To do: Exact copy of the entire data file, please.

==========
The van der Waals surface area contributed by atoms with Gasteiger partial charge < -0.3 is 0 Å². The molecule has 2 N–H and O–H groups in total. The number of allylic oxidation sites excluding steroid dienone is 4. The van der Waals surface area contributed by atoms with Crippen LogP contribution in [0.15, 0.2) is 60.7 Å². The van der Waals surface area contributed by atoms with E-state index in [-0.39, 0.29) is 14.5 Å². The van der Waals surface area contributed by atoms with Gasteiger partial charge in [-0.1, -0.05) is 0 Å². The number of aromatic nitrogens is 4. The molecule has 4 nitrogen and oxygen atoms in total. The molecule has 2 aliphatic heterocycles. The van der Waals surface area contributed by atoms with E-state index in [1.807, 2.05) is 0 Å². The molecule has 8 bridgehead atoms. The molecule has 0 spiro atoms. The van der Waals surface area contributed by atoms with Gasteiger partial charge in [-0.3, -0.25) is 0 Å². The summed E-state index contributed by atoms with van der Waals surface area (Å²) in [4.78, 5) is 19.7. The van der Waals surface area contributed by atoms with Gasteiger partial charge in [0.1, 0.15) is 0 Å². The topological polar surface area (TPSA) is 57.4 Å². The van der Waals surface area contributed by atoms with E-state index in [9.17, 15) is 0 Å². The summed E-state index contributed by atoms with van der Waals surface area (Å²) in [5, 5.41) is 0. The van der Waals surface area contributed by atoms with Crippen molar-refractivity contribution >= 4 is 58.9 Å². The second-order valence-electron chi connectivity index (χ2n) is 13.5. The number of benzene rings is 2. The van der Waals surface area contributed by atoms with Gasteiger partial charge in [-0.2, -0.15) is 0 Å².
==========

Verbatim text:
The van der Waals surface area contributed by atoms with Gasteiger partial charge < -0.3 is 0 Å². The molecule has 2 N–H and O–H groups in total. The number of allylic oxidation sites excluding steroid dienone is 4. The van der Waals surface area contributed by atoms with Crippen LogP contribution in [0.15, 0.2) is 60.7 Å². The van der Waals surface area contributed by atoms with E-state index in [-0.39, 0.29) is 14.5 Å². The van der Waals surface area contributed by atoms with Gasteiger partial charge in [-0.1, -0.05) is 0 Å². The number of aromatic nitrogens is 4. The molecule has 4 nitrogen and oxygen atoms in total. The molecule has 2 aliphatic heterocycles. The van der Waals surface area contributed by atoms with E-state index in [1.807, 2.05) is 0 Å². The molecule has 8 bridgehead atoms. The molecule has 0 spiro atoms. The van der Waals surface area contributed by atoms with Gasteiger partial charge in [-0.3, -0.25) is 0 Å². The summed E-state index contributed by atoms with van der Waals surface area (Å²) in [4.78, 5) is 19.7. The van der Waals surface area contributed by atoms with Gasteiger partial charge in [0.1, 0.15) is 0 Å². The topological polar surface area (TPSA) is 57.4 Å². The van der Waals surface area contributed by atoms with E-state index in [9.17, 15) is 0 Å². The summed E-state index contributed by atoms with van der Waals surface area (Å²) in [5, 5.41) is 0. The van der Waals surface area contributed by atoms with Crippen molar-refractivity contribution >= 4 is 58.9 Å². The second-order valence-electron chi connectivity index (χ2n) is 13.5. The number of benzene rings is 2. The van der Waals surface area contributed by atoms with Gasteiger partial charge in [-0.2, -0.15) is 0 Å².